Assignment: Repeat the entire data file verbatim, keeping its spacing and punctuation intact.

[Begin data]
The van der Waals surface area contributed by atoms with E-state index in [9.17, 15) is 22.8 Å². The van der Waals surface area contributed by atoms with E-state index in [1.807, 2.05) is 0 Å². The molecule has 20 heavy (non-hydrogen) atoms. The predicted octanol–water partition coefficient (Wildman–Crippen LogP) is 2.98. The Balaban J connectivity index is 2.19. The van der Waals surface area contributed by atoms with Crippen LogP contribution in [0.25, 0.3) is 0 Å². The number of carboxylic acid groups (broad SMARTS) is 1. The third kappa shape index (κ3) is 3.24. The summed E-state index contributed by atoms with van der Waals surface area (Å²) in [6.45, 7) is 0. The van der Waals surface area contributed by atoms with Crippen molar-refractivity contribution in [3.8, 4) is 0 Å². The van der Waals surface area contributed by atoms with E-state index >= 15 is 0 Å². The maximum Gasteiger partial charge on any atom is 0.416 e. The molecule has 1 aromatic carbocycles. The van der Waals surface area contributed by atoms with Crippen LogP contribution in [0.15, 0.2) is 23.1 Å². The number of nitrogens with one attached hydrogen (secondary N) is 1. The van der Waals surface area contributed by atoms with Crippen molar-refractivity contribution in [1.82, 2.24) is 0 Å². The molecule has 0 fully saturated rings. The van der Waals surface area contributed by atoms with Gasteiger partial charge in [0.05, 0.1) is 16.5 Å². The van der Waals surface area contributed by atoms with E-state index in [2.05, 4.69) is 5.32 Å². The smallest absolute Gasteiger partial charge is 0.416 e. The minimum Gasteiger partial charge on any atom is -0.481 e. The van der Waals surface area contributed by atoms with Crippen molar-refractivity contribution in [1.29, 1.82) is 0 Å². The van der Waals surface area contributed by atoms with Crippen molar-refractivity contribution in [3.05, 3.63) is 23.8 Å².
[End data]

The van der Waals surface area contributed by atoms with E-state index in [9.17, 15) is 22.8 Å². The van der Waals surface area contributed by atoms with E-state index in [1.807, 2.05) is 0 Å². The molecule has 20 heavy (non-hydrogen) atoms. The predicted octanol–water partition coefficient (Wildman–Crippen LogP) is 2.98. The Balaban J connectivity index is 2.19. The van der Waals surface area contributed by atoms with Crippen LogP contribution in [0.25, 0.3) is 0 Å². The number of carboxylic acid groups (broad SMARTS) is 1. The third kappa shape index (κ3) is 3.24. The summed E-state index contributed by atoms with van der Waals surface area (Å²) in [6.45, 7) is 0. The van der Waals surface area contributed by atoms with Crippen molar-refractivity contribution in [3.8, 4) is 0 Å². The van der Waals surface area contributed by atoms with E-state index >= 15 is 0 Å². The maximum Gasteiger partial charge on any atom is 0.416 e. The molecule has 1 aromatic carbocycles. The van der Waals surface area contributed by atoms with Crippen LogP contribution in [0.15, 0.2) is 23.1 Å². The number of nitrogens with one attached hydrogen (secondary N) is 1. The van der Waals surface area contributed by atoms with Crippen molar-refractivity contribution in [1.82, 2.24) is 0 Å². The molecule has 0 fully saturated rings. The van der Waals surface area contributed by atoms with Gasteiger partial charge in [0.05, 0.1) is 16.5 Å². The van der Waals surface area contributed by atoms with E-state index in [2.05, 4.69) is 5.32 Å². The smallest absolute Gasteiger partial charge is 0.416 e. The minimum Gasteiger partial charge on any atom is -0.481 e. The van der Waals surface area contributed by atoms with Crippen molar-refractivity contribution in [1.29, 1.82) is 0 Å². The van der Waals surface area contributed by atoms with Crippen molar-refractivity contribution in [3.05, 3.63) is 23.8 Å².